The leveraged loan market was hotter than the weather in August. After returning 1.16% in July, the S&P/LSTA Leveraged Loan Index gained 1.12% in August, bolstered by strong technical conditions and a supportive macro environment. Meanwhile, the large-cap loans that comprise the S&P/LSTA Loan 100 returned 1.28% as investors bid up beaten-down high-beta names.
The S&P/LSTA Index has returned 6.94% in the year to date, while the Loan 100 has led the way with a 7.91% gain.
With the markets running hot, lower-rated paper outperformed in August. In part, these gains at the low end of the grade reflect bargain-hunting by relative-value investors flush with capital. Fundamental factors were also at work here, as several large, high-beta issuers took advantage of robust liquidity in the credit markets to shore up their balance sheets. Examples include:
- Bond refinancings for TXU, Univision, and Caesars;
- A loan refinancing for Supervalu;
- Extensions for First Data and Caesars.
August’s benign macro environment lifted all risk assets, including loans. For one thing, there was no traumatic flare-up in the ongoing eurozone debt crisis. For another, U.S. economic reports, though hardly ebullient, were generally in line with expectations. The Federal Reserve beige book, for instance, indicated that the economy expanded gradually in July and early August as growth in retail and housing offset weakness in manufacturing.
The S&P 500 rallied 2.25% in August, illustrating the positive bias in the capital markets.
Closer to home, the loan market’s own strong technical conditions helped drive up prices. On the demand side, regular-way CLO issuance soared to $4.8 billion, from $1.8 billion in July. And inflows to loan mutual funds continued, at $449 million, according to EPFR, after a $596 million infusion in July.
In addition to these visible inflows, demand was also propped up by (1) allocations from pension funds and other institutional investors, which managers say continued apace, and (2) a strong undercurrent of loan demand from high-yield mutual funds, which took in $2.8 billion in August, according to EPFR.
Another boost to demand was a surge in high-yield takeout activity, which, on a pro forma basis, reached a two-year high of $5.1 billion (including bonds that printed but have yet to fund and repay loans).
The same combination of muscular inflows and takeout activity that elevated secondary prices in August also weighed on primary clearing yields, which narrowed to their lowest level since March.
With the new-issue engine humming, arrangers and issuers kept their foot firmly on the pedal. Indeed, arrangers inked $16.3 billion of new loans during the month, including $11.4 billion of institutional tranches, making it the busiest August on record by both measures.
Looking ahead, market players expect loan prices to stabilize in September as arrangers bring out what promises to be wellspring of new leveraged finance paper. In fact, arrangers say the calendar of high-yield and leveraged loans stood at a robust $55-60 billion at the end of August.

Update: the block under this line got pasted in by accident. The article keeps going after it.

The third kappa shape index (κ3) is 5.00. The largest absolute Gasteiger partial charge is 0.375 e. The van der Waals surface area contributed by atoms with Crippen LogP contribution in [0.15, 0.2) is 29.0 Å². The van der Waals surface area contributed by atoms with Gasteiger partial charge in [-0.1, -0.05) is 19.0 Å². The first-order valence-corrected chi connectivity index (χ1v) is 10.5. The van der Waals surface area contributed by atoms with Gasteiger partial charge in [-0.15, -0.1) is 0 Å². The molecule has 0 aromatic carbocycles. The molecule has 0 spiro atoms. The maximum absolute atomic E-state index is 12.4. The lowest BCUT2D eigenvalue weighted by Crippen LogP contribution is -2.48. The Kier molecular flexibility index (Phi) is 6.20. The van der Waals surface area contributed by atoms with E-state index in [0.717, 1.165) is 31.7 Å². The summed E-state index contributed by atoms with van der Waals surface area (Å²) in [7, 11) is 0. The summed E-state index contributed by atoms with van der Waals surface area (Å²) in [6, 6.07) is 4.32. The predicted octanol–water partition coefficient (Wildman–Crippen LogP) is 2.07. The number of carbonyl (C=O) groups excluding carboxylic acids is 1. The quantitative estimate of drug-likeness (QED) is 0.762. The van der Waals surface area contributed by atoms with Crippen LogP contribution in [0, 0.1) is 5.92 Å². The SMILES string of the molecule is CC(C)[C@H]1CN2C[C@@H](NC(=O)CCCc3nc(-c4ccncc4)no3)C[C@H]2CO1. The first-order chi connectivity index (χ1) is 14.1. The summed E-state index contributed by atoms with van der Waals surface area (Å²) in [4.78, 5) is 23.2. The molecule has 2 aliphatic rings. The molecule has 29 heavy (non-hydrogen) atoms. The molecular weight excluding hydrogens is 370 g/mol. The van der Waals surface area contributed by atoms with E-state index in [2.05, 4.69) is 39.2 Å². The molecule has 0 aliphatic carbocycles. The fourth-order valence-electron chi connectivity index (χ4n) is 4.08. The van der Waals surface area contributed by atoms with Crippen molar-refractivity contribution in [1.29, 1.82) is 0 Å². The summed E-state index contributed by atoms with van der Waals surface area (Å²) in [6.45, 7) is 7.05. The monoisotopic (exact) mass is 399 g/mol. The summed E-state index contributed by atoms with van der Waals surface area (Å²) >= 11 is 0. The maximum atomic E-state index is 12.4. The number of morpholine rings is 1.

This amount includes a number of large deals in the queue, such as AOT Bedding, Getty Images, Genesee & Wyoming, Par Pharmaceutical, Syniverse, Hamilton Sunstrand, and DuPont’s performance-coatings unit. Together, these deals could bring as much as $8-10 billion to the institutional loan market. Also, sellside bankers say screening activity has been strong all through the summer, suggesting that more M&A-driven deals are likely to be added to this list.
Managers are hopeful that the expected burst of M&A deal flow will support fund-raising efforts by pushing up new-issue and secondary loan yields – or at least keeping them from falling further – and creating a ready source of paper with which to ramp new CLOs.
Of course, there are many risks to this upbeat forecast, such as the outcome of the U.S. election, the eurozone’s ever-present fragility, the U.S. fiscal cliff, and the potential for a hard landing in China.
Index reaches a new high in August
With August in the books, the S&P/LSTA Index stands at a record 2,242.
Subtracting the interest component of returns, the market-value component of the Index pushed to a 13-month high of 843 in August.
Loans versus other asset classes
With the capital markets rallying in August and the benchmark 10-year Treasury yield inching up to 1.63% on Aug. 30, from 1.51% at the end of July, loans lagged equities and high-yield bonds but outperformed corporate bonds and Treasuries.
Likewise, in the year to date loans lead only 10-year Treasuries among the five asset classes we track in this monthly report.
On a risk-adjusted-return basis, meanwhile, loans continue to lag all but equities since the commencement date of the S&P/LSTA Index in January 1997.
Of course, fixed-income assets have seen a titanic bull run over this nearly 15-year period, with the 10-year Treasury yield falling to just 1.63%, from 6.93% at the end of 1996.
In August, the Index was led higher by TXU and Clear Channel, two large CCC names that have long traded at discounted levels. Clear Channel rallied after the issuer reported better-than-expected second-quarter results, while TXU rose after the issuer tapped the bond market for a $1.75 billion, two-part offering, proceeds of which are set to repay demand notes. Supervalu, First Data, Caesars, and Univision also gained after the issuers executed maturity-extending transactions.
Meanwhile, the largest detractors from Index returns in August were loans that moved on specific news, though they shaved overall returns only slightly.